Do Not Try To Be Perfect

“Perfection’ is man’s ultimate illusion. It simply doesn’t exist in the universe…. If you are a perfectionist, you are guaranteed to be a loser in whatever you do.”- David D. Burns

Perfection is considered to be a state of flawlessness. Everybody wants perfection and the desire to be perfect burdens everybody and it leads almost to unhappiness. We are social animals and we have many advantages over other animals. It is human nature to improve more and more. As an individual we seek perfection but it is sensitive to the judgments of others. In fact, these judgments are most often imagined. Everyone has an opinion, but elevating someone else’s opinion to the status of being a judge is really silly. After all, someone else can’t really judge you unless you confer upon him or her the power of being a judge.

In today’s fast pace and hectic schedules most of us are lost and have an unwanted level of anxiety, stress, and unhappiness. We may not even realize it, but this tendency to get sucked into the past and the future can leave us constantly worn out and feeling out of touch with self. Author Myrko Thum says,

“The present moment is the only thing where there is no time. It is the point between past and future. It is always there and it is the only point we can access in time. Everything that happens, happens in the present moment. Everything that ever happened and will ever happen can only happen in the present moment. It is impossible for anything to exist outside of it.”

In extreme case of perfectionism, individual is so toxic that desire for his success and his adhered grip that his failure may sometimes lead him to negative orientation.

Perfectionism And Health

In 2006, Danielle Molnar, of Brock University in Canada, examined the perfectionism-health link in nearly 500 Canadian adults between the ages of 24 and 35.

The study assessed participants for three different dimensions of perfectionism: self-oriented perfectionism, in which individuals impose high standards on themselves; socially prescribed perfectionism, where individuals feel others expect them to be perfect; and other-oriented, in which individuals place high standards on others. People experience these perfectionist traits to varying degrees. One person might score high on all three, or they might fall into one extreme or another such as self-oriented perfectionism.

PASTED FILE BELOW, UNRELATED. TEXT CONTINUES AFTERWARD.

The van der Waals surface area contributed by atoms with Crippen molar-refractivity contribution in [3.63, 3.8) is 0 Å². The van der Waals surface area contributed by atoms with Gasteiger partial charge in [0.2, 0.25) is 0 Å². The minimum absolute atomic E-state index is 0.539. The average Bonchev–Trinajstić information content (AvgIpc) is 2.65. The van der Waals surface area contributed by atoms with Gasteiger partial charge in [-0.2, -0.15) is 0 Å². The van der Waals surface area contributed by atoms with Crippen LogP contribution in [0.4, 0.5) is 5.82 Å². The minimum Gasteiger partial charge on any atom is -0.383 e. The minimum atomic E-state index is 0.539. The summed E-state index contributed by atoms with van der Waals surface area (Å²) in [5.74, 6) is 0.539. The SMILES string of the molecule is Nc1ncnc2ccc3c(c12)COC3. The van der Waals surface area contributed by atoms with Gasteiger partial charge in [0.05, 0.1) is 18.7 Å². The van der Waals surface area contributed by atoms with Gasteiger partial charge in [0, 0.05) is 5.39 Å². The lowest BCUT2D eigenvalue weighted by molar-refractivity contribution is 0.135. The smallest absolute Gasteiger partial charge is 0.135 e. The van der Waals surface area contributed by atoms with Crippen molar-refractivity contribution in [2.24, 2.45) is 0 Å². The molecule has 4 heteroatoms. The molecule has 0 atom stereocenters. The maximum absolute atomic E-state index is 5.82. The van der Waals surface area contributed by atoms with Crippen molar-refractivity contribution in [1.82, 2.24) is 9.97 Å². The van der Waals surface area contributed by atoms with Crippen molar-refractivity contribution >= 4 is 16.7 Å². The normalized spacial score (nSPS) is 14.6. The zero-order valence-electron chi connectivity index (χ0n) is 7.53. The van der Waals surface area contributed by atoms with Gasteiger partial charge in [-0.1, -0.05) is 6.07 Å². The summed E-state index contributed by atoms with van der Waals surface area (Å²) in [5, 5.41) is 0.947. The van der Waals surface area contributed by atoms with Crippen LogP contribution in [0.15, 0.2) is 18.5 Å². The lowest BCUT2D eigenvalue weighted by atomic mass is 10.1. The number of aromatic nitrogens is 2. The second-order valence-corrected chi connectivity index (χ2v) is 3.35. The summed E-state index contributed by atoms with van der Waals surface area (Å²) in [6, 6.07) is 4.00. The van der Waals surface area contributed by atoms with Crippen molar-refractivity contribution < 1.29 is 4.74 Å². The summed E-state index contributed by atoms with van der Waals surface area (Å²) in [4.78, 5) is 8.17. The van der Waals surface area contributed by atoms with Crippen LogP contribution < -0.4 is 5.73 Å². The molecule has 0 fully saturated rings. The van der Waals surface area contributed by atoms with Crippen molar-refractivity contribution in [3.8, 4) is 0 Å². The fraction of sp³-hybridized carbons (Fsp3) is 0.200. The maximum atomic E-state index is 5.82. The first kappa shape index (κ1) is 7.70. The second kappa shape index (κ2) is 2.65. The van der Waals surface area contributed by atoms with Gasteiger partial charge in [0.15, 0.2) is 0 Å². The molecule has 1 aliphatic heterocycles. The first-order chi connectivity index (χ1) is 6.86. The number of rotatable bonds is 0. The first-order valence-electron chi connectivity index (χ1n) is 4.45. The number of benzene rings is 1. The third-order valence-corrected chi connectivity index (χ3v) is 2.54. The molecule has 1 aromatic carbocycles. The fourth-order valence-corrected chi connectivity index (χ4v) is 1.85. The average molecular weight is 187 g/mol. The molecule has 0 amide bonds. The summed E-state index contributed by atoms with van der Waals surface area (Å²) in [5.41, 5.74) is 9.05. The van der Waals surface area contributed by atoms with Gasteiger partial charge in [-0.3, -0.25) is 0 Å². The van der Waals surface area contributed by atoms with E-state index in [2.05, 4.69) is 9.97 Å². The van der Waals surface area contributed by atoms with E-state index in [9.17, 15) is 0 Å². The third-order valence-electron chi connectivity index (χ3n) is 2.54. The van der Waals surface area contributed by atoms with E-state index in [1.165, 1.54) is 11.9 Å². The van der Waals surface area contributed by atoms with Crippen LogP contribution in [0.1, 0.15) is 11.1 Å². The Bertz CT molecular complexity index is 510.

The researchers found socially prescribed perfectionism was associated with poorer physical health, which in this case meant individuals experienced more symptoms of health problems, had more doctors’ visits, took more days off work, and gave themselves low scores when asked to rate their health. On the other hand, self-oriented perfectionism was associated with better physical health.

One factor could be the degree to which people feel happy or sad, known in psychology as positive or negative affect. The 2006 paper showed general negative feelings, including feeling anxious and upset, could partially explain the relationship they saw between socially prescribed perfectionism and poorer health. And feelings of happiness explained self-oriented perfection’s link with better health. However, the pathway that connects perfectionism to health is likely more complex. For instance, in more recent research, Molnar found self-imposed perfectionism conferred pros and cons with regard to health that canceled each other out.

“On one hand it was related to higher levels of stress in students, which was related to lower levels of health,” Molnar said. “On the other hand, it had a protective factor, because it was also related to lower levels of high-risk behavior,” which includes things such as smoking and drinking.

“You really have to look at the mechanism, not just looking at how perfectionism is directly related to health, but what pathways link it to health?” Molnar said. “Unless you look at the mechanism, a lot of the time [the effect] washes itself out because it will have opposing relationships.”

Perfection is relative term. Perfect status for one may not be perfect status for another.

Key Takeaways

1. Meticulous and perfectionist fall prey to schizophrenia.

2. Perfection is not real because what may be perfect to you may not be perfect to someone else.

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